Gov. Brian Sandoval, the first Republican governor to opt in to the Medicaid expansion under the ACA, has said the Senate version of the health care bill would leave the state searching for hundreds of millions of dollars to continue existing levels of coverage, something the state “cannot sustain.”
“These are the people that I’ve talked about, these are the people I have fought for in the last three years,” he said at a press conference late last month. “Nevada is in a much better place than it was six years ago, four years ago, even two years ago. And I want to keep that momentum going because your health is the base of everything.”
It was at Sandoval’s encouragement that Republican Sen. Dean Heller came out in opposition to the Senate health care bill at the same press conference, saying he could not support legislation that strips health care from 22 million Americans. But Heller — the most vulnerable Republican in the Senate up for election in 2018 — has faced immense pressure over his position on the bill, targeted by an advertising blitz by a nonprofit supportive of President Donald Trump, threatened by the possibility of a primary challenge and pressured with phone calls from Nevada gaming tycoons Sheldon Adelson and Steve Wynn.
With Heller indicating that his position is unlikely to change without Sandoval’s support, the governor’s office has been fielding weekly and sometimes daily calls from Washington, including conversations with Vice President Mike Pence, Health and Human Services Secretary Tom Price, Senate Majority Leader Mitch McConnell’s office and Centers for Medicare and Medicaid Services Administrator Seema Verma.
“There’s not anybody I can think of who we are not engaging with,” said Mike Willden, Sandoval’s chief of staff and the former director of the state Department of Health and Human Services. “The governor is still concerned. We’ve got a bunch of knowns and a bunch of unknowns.”
50 years of Medicaid in Nevada
The history of Medicaid in Nevada begins in 1967, two years after President Lyndon B. Johnson signed into law legislation creating the Medicare and Medicaid programs. Medicare, a federally-administered insurance program, provides coverage to people over 65, younger disabled people and dialysis patients, while Medicaid is a joint federal and state assistance program for low-income individuals of all ages.
The Nevada Medicaid program of the 1960s was known as SAMI — State Aid to the Medically Indigent — and covered low-income children, their caretaker relatives, the blind and individuals with disabilities, eligibility categories that evolved out of the old Elizabethan poor laws. States that chose to implement Medicaid — and receive federal dollars to match state spending — were required to cover specific groups of people and provide certain benefits.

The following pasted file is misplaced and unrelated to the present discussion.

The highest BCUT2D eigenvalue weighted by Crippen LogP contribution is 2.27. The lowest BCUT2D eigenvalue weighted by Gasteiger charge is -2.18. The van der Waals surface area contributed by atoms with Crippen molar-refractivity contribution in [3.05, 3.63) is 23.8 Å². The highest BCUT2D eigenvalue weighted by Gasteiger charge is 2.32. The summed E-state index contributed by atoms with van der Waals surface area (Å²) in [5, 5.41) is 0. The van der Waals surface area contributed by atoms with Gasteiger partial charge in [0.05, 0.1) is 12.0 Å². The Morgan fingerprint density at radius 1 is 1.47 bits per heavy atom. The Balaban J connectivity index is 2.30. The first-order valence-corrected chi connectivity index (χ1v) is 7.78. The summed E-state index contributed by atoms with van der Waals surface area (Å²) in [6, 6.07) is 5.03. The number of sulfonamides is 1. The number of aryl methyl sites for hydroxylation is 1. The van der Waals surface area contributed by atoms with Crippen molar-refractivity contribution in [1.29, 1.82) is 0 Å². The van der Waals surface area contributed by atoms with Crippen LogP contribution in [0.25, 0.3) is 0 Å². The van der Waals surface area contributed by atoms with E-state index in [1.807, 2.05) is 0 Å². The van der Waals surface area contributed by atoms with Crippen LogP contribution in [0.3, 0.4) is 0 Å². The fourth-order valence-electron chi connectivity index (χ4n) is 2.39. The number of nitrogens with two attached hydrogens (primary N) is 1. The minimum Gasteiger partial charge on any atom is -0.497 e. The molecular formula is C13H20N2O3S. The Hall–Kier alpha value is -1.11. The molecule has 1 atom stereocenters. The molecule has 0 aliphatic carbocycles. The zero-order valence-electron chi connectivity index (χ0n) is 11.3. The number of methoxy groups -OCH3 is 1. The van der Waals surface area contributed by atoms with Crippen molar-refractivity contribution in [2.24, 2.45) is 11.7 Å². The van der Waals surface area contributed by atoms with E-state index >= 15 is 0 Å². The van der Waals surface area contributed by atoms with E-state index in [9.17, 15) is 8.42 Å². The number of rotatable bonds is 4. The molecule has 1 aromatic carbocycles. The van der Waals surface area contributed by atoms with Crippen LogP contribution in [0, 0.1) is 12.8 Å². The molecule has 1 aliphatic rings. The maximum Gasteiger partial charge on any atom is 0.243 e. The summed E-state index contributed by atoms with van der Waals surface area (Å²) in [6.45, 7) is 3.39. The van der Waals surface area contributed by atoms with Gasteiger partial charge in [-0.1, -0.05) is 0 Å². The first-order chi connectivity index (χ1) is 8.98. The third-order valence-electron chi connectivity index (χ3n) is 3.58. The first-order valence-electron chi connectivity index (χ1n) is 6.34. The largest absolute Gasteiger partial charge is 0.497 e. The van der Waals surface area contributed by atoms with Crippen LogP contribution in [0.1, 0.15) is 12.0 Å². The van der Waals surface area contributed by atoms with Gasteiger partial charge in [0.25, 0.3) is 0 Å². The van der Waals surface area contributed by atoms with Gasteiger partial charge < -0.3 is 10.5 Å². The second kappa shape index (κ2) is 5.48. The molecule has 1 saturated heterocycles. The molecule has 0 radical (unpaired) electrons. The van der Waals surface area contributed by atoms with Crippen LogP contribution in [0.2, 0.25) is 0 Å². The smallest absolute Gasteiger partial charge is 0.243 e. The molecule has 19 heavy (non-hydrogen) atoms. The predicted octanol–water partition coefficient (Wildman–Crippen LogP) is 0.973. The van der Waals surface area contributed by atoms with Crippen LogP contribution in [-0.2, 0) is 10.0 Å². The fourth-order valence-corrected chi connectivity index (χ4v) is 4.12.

Nearly all states chose to opt-in to the program in the first four years that federal funding was available with the exceptions of Alaska and Arizona, which joined in 1972 and 1982, respectively.
But the coverage available under the program in Nevada today has seen a significant evolution over its 50-year lifetime, a product of several federal expansions of coverage and other changes the state has made to the Medicaid program to leverage local government and private dollars for additional federal matching dollars.
“We have looked at every opportunity we can to use not just state dollars but contributions from county governments, but from the university, property taxes, and we have converted all of those to be matchable and that helps us bring in federal dollars,” Willden said. “That’s been a huge amount of money and those help finance Medicaid immensely.”
The first major change to the program came in 1972, when Congress established the Supplemental Security Income program to provide cash assistance to elderly, blind and disabled individuals. Starting that year, all states were required to cover SSI recipients unless they chose to use their more restrictive 1972 Medicaid eligibility standards for providing coverage for elderly and disabled individuals. (Nevada provides coverage to all SSI recipients.)